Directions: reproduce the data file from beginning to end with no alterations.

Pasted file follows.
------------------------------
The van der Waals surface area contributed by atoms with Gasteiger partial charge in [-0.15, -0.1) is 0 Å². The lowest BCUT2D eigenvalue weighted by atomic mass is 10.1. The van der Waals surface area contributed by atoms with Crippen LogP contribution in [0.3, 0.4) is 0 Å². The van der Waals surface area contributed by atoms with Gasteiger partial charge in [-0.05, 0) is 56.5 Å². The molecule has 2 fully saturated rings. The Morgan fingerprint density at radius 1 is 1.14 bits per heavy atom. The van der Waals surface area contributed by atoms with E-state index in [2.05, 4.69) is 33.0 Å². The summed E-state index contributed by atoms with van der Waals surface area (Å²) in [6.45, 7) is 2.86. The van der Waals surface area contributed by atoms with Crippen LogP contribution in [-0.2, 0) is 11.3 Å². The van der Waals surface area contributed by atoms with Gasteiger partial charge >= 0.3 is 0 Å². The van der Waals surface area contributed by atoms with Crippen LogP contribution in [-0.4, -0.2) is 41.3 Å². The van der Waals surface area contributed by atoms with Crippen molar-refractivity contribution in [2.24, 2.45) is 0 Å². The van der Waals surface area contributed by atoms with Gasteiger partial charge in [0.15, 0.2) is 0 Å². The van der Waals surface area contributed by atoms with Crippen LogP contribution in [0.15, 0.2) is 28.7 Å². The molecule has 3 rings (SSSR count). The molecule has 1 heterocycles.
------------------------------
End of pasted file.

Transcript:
The van der Waals surface area contributed by atoms with Gasteiger partial charge in [-0.15, -0.1) is 0 Å². The lowest BCUT2D eigenvalue weighted by atomic mass is 10.1. The van der Waals surface area contributed by atoms with Crippen LogP contribution in [0.3, 0.4) is 0 Å². The van der Waals surface area contributed by atoms with Gasteiger partial charge in [-0.05, 0) is 56.5 Å². The molecule has 2 fully saturated rings. The Morgan fingerprint density at radius 1 is 1.14 bits per heavy atom. The van der Waals surface area contributed by atoms with E-state index in [2.05, 4.69) is 33.0 Å². The summed E-state index contributed by atoms with van der Waals surface area (Å²) in [6.45, 7) is 2.86. The van der Waals surface area contributed by atoms with Crippen LogP contribution in [-0.2, 0) is 11.3 Å². The van der Waals surface area contributed by atoms with Gasteiger partial charge >= 0.3 is 0 Å². The van der Waals surface area contributed by atoms with Crippen LogP contribution in [-0.4, -0.2) is 41.3 Å². The van der Waals surface area contributed by atoms with Crippen molar-refractivity contribution in [2.24, 2.45) is 0 Å². The van der Waals surface area contributed by atoms with Gasteiger partial charge in [0.15, 0.2) is 0 Å². The van der Waals surface area contributed by atoms with Crippen LogP contribution in [0.15, 0.2) is 28.7 Å². The molecule has 3 rings (SSSR count). The molecule has 1 heterocycles.